I walked pass a bus stop to enjoy the city, it is extremely well maintained. Everything was marked and to my surprise everything was in English. Public transportations seem to be quiet convenient as one bus after another stopped at the bus stop very frequently. I only saw a little of motorbikes or scooters most of the street was busy with shiny Japanese cars. Buses were colorful working as running billboards; one display struck me, “Our Taxes. Our Nation”.

My next stop was Singapore Botanical garden. This garden seemed like the only green space there is in Singapore. Needless to say, the garden was very well maintained. One major attraction was an Orchid garden. The garden boasted several breeds of orchids and has a major orchid breeding and hybridization program. Some of the hybrids are dedicated to well known visitors of the garden. Some of these dignitaries included Nelson Mandela, Margaret Thatcher, Princess Diana, and Amitab Bachhan.

From the garden, I headed to the Orchard Road. Until I had come there, I was thinking people in Singapore don’t like to come out much. Orchard road is towered by major shopping malls and hotels. The road was crowded and Christmas shopping season seem to have arrived to the road as it was already decorated and a huge decorated gate wished “Season’s greetings.” I was determined not to spend a penny but I couldn’t resist buying books when I entered this huge bookstore called KinoKuniya. I bought a book on Singapore’s history and two volumes of Lee Kwan Yew’s memoirs both of which are almost 700 pages long.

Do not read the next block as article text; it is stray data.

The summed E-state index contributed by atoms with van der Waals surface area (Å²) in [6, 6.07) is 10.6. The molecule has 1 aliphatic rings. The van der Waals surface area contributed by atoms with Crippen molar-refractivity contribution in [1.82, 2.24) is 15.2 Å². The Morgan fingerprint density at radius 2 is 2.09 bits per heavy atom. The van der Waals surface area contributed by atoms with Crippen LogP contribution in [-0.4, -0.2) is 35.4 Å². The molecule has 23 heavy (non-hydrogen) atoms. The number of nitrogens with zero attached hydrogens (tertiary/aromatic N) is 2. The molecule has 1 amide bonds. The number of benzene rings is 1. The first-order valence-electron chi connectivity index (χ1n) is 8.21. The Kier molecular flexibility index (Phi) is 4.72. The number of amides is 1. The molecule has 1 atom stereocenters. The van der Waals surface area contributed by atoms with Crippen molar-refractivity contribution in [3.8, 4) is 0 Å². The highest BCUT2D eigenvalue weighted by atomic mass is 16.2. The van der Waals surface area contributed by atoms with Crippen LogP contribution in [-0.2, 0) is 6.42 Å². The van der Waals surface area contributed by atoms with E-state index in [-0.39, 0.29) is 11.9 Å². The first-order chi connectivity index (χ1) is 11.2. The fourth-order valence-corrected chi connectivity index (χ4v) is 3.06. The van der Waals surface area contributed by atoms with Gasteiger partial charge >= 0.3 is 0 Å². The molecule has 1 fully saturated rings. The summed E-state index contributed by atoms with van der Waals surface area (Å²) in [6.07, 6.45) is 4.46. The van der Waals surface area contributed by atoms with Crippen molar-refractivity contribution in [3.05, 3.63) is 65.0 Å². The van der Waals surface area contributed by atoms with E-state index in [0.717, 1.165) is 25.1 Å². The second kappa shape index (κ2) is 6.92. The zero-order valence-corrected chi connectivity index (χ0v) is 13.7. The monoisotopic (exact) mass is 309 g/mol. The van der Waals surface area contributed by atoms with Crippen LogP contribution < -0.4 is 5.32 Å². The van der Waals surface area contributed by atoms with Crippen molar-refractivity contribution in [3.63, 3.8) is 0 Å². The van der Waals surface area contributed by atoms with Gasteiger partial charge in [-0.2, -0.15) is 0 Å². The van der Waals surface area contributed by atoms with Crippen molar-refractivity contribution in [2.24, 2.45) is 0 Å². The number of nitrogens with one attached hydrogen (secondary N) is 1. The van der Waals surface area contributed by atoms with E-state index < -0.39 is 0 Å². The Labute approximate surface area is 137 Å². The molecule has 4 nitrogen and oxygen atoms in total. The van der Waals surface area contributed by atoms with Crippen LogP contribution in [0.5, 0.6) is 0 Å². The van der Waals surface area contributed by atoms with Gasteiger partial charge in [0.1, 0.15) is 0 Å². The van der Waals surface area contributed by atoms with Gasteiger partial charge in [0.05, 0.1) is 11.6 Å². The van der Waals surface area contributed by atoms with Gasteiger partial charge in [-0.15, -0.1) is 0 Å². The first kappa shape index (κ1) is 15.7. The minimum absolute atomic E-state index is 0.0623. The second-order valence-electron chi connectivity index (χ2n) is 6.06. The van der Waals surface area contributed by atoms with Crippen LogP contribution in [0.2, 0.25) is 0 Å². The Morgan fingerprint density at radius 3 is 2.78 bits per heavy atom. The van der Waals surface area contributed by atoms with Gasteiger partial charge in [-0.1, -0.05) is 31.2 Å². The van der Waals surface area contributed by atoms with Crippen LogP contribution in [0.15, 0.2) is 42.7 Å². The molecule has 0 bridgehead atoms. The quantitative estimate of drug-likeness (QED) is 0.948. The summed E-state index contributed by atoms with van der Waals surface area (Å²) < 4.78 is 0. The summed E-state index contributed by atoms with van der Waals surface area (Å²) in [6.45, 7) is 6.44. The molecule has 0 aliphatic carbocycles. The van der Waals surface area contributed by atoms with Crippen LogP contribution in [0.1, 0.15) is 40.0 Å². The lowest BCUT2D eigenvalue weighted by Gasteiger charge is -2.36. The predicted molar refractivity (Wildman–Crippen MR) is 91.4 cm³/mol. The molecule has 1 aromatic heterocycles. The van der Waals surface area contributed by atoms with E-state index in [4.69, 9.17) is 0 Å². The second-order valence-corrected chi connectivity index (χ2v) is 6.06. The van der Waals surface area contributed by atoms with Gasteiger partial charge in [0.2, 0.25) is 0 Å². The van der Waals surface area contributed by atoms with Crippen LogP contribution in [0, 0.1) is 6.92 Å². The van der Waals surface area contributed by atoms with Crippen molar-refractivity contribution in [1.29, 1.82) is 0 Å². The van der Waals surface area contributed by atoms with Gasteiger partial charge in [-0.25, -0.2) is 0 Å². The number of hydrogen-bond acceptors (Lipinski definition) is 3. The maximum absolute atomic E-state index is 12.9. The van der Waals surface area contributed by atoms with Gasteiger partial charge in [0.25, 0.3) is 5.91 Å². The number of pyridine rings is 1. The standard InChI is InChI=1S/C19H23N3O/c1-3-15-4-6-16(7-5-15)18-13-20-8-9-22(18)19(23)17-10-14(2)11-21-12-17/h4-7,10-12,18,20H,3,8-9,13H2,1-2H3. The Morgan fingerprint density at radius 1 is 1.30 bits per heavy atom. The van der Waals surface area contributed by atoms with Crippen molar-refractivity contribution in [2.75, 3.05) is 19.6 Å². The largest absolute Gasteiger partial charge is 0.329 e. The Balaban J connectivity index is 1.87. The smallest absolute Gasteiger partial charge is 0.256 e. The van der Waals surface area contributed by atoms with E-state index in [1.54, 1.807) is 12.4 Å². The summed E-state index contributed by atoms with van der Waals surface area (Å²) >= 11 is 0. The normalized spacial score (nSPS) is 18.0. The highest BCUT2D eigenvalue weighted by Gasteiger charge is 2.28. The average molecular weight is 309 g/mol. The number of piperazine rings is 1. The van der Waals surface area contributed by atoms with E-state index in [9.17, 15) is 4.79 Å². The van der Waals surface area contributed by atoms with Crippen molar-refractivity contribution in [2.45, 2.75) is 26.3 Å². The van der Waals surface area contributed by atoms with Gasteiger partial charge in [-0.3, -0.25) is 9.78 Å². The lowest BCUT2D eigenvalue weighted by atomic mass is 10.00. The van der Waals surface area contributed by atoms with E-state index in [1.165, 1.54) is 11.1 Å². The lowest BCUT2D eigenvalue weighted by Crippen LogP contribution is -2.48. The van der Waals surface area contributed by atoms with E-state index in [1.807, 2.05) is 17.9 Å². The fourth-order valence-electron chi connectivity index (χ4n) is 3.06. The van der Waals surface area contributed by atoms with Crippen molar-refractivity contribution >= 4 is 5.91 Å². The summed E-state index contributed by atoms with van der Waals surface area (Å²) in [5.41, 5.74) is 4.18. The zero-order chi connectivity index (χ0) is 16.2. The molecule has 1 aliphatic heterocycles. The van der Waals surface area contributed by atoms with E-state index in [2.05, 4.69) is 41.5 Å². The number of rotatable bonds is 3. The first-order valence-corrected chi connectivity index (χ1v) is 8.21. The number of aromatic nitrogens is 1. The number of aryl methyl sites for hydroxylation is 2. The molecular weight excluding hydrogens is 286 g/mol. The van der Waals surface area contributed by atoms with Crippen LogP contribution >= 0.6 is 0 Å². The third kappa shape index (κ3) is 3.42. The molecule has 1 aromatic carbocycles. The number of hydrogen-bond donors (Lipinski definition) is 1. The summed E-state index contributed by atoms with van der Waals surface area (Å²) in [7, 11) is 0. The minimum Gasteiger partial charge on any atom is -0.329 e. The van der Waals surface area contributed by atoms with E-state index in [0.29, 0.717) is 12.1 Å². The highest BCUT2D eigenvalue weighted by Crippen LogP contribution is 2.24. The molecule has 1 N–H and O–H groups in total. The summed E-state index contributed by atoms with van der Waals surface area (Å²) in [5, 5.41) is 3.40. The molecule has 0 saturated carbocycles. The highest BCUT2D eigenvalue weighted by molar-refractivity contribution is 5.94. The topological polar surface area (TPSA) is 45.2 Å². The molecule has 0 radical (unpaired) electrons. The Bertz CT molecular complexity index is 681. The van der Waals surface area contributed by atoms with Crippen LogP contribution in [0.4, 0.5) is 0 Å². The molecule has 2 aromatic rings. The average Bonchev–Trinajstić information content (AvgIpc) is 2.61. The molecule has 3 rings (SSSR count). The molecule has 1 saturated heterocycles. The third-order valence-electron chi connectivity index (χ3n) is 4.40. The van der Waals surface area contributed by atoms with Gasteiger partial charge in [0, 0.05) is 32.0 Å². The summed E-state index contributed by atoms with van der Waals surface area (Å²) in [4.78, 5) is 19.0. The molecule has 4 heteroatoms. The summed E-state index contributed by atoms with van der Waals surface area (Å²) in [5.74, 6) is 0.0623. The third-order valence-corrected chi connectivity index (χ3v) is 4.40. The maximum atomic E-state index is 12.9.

Again after an hour, I took the bus and stopped at the area called “Little India”. It is a major center for Indians. The streets were lined with stores displaying Indian clothes and jewelry. Hindi songs were booming and scores of Indian were walking or driving. Indian immigrants have been coming to the island for years and make up a significant portion of the population. Despite that fact, the Little India actually resembled India more than Singapore itself. For the first time in the city, I saw streets somewhat littered, saw police guarding there posts and people spat as they walked. It seemed Indian immigrants make a significant portion of manual labor manpower. Almost all of the people, I saw, working by the street on construction or cleaning seemed to be of Indian origins.

Finally, I returned back to Sun Tec City, where I was on time to catch free shuttle back to the airport.

Back at the airport, getting boarding pass and clearing through the security and immigration was smooth. The airport is truly world class, even the couches by the TV areas were fitted with digital sound system.

Right now, I am enjoying my complementary snacks of a coffee and cheese pizza while using my computer at the laptop access area. It is designed specifically for people who have laptops. The desk has an Ethernet and power plug on the desk.

In summary, Singapore is a big shopping mall. A true spirit of capitalism as Milton Friedman would say. This place is filled with malls everywhere and it comes with the service that is exception. No wonder people like shopping here.

It’s about 9:45 PM, I have about an hour for my flight to Sri Lanka.